Online seminar by Dr Laura Garbes (Brown / U Minnesota) presented by the Media Futures Hub in the School of Arts and Media, UNSW
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Thursday 5 May, 2pm (AEST, Sydney, Australia)
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ABSTRACT: How does institutional racism shape who gets heard in the public sphere? In this talk, I outline the institutional practices of racialized voice evaluation within American public radio production processes. I find that institutionalized practices of finding sources and narrating stories have racially exclusionary impacts on whose voices make it onto public radio airwaves. Drawing on the experiences of 82 nonwhite employees in the American public radio industry, I show that voices evaluated for broadcast are coded as nonwhite, their clarity and expertise are more likely to be questioned. For each institutionalized norm of voice evaluation, I identify strategies that these workers use to expand the voices that make it on air. These findings suggest that these evaluations place a burden on public radio employees of color that seek to deviate from these institutionalized norms. The research contributes to a growing literature on racialized evaluation by highlighting the role of the voice and sound in how institutional racism shapes cultural production. It also brings in the sociology of work to understand how racialized evaluation shapes the workplace experiences of employees of color in the cultural industries.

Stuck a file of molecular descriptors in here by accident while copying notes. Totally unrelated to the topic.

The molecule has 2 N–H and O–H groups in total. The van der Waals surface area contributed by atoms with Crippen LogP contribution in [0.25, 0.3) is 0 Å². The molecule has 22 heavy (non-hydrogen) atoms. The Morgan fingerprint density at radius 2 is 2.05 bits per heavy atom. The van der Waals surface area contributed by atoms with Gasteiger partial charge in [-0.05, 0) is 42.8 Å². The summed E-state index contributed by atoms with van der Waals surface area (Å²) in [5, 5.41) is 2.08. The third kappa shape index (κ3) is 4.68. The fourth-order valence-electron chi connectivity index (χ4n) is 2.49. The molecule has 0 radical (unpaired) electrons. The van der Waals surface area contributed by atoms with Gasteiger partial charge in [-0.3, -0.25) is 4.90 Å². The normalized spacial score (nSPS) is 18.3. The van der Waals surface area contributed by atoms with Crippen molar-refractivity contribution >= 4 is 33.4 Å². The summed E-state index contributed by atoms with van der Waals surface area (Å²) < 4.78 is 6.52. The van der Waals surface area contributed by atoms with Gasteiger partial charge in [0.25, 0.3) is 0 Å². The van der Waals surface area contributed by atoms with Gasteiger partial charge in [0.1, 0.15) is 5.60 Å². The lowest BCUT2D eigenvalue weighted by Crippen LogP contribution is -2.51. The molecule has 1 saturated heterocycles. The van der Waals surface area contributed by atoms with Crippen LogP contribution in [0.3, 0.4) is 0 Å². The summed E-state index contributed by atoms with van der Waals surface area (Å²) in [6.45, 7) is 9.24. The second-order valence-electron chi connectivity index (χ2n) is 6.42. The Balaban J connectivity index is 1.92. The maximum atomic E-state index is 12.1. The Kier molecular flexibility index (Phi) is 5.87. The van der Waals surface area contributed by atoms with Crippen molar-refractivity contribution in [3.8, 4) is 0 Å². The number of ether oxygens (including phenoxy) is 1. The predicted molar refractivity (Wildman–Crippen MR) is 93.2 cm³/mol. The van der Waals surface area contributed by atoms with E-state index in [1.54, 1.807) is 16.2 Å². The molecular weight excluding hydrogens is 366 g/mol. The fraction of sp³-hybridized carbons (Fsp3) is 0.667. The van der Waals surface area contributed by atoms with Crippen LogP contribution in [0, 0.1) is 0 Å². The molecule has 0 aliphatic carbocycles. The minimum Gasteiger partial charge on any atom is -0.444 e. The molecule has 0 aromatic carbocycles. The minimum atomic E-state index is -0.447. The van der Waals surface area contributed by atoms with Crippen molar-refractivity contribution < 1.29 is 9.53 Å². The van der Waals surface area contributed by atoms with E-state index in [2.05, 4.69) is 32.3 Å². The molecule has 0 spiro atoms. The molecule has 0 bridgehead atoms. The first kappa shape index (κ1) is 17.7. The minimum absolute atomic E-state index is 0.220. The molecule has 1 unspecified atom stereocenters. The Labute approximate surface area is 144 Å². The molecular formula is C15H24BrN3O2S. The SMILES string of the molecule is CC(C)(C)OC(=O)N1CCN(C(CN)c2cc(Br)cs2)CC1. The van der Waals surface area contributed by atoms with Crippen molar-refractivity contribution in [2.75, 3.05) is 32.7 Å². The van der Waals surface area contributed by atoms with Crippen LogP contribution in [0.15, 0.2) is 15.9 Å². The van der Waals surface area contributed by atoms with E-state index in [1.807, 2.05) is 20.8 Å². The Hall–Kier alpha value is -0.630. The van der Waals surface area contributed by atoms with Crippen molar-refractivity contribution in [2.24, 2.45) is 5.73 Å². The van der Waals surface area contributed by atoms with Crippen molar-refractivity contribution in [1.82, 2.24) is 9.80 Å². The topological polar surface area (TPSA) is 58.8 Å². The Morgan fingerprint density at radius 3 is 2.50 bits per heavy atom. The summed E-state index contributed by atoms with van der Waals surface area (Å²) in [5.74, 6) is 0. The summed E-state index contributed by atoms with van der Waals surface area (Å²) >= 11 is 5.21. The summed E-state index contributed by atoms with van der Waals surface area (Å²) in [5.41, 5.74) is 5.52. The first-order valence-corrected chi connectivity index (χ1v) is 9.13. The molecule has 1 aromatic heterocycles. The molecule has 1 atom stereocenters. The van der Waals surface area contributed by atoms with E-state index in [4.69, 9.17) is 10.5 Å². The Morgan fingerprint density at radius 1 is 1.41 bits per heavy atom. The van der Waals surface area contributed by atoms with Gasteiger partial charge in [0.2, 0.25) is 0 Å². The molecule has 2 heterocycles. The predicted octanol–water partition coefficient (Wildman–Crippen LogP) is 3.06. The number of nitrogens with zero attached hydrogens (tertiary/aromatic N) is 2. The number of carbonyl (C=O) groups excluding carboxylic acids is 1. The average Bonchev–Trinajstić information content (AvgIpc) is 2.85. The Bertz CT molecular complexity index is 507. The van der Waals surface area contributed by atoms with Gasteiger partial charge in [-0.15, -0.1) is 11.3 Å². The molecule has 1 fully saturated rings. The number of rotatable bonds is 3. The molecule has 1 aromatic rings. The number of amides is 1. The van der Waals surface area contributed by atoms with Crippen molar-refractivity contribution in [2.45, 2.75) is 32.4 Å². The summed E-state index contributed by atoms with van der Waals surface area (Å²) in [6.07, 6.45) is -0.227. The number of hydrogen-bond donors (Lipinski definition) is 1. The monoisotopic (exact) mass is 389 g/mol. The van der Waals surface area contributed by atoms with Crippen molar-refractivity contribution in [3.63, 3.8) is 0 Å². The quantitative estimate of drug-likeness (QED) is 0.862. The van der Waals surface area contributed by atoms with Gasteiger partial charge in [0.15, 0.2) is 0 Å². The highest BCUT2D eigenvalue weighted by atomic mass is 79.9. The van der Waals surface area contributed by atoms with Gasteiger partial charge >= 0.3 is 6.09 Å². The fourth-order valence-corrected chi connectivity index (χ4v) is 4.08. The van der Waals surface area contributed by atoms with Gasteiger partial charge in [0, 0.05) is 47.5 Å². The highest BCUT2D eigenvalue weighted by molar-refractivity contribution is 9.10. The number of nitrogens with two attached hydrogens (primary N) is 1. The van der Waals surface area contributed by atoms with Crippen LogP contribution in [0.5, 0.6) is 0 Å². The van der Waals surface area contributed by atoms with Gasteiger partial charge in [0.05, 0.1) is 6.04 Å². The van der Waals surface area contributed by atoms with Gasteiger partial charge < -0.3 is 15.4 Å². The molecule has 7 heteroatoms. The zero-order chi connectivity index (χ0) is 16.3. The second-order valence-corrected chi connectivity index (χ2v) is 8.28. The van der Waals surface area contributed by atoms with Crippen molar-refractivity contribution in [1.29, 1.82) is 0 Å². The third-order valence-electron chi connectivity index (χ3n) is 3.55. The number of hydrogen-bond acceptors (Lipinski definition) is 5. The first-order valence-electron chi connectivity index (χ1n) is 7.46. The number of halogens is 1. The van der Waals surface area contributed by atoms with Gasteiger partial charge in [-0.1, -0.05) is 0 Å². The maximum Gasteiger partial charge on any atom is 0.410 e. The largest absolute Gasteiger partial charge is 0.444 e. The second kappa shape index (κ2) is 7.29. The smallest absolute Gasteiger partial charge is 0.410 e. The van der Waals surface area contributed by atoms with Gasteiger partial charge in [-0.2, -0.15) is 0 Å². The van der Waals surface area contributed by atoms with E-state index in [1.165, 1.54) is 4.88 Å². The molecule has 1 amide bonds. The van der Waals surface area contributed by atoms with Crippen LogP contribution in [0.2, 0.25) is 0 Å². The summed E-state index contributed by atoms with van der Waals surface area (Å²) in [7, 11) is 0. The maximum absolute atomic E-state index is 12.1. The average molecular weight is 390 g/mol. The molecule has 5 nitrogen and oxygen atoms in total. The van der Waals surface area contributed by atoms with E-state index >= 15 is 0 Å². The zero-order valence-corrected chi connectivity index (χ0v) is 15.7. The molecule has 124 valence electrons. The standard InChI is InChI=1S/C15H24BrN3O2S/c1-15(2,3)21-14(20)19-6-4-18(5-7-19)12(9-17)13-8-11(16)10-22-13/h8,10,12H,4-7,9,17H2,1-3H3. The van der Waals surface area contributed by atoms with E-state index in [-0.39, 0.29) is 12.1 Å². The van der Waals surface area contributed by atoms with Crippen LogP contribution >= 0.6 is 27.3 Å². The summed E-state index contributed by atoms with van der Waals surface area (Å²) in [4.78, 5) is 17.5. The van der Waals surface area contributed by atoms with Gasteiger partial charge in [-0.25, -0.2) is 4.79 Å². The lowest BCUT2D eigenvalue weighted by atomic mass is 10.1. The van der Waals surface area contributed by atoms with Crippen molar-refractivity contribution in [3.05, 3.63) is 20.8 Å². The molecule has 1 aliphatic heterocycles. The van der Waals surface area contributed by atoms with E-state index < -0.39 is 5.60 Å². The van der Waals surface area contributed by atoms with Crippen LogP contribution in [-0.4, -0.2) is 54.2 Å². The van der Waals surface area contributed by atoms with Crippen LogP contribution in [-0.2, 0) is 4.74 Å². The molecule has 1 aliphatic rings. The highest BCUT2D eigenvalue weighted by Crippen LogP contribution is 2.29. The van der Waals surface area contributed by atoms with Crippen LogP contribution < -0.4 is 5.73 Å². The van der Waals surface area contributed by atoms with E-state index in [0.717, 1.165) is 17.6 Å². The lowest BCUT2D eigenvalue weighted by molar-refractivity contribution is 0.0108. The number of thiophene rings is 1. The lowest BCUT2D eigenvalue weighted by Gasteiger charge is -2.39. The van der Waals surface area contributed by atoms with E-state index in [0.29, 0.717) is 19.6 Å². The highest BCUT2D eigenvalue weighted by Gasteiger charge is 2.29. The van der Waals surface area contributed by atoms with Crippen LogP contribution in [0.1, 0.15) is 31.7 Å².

BIO: Laura Garbes is an incoming assistant professor of sociology at the University of Minnesota – Twin Cities. She received her PhD in Sociology from Brown University. She has received fellowships from the National Science Foundation and the American Association for University Women for her work, which focuses on the relationship between voice, whiteness, and cultural organizations. Her current research project interrogates the racialization of sound in American public radio. Her article “When the “Blank Slate” Is a White One: White Institutional Isomorphism in the Birth of National Public Radio” is published in Sociology of Race and Ethnicity. Her most recent publication, ““Anti-Colonial Struggles on Air: Challenging the Colonial Soundscape through Indigenous Soundwork” can be found in Resonance: The Journal of Sound and Culture.
RESPONDENT: The seminar will feature a response by Nicola Jospeh, Media Futures Hub Higher Degree Researcher. Nicola has worked across the community and public radio sectors in Australia for more than 30 years. She worked at 4ZZZ as a journalist was one of the team who started Radio Skid Row including Radio Redfern in Sydney. She has been a presenter and executive producer at ABC RN and was also SBS Radio’s station manager in Sydney. She has won awards for her efforts in diversifying Australia’s media. These days she is (still) writing her Phd, Listening while Producing, which draws on her own experience together with Indigenous and BPOC producers, which focuses on voice, listening and whiteness in community and public radio in Australia.
For more on the Media Futures Hub, check the website https://mediafutureshub.org/ and follow us on Twitter @MediaFuturesHub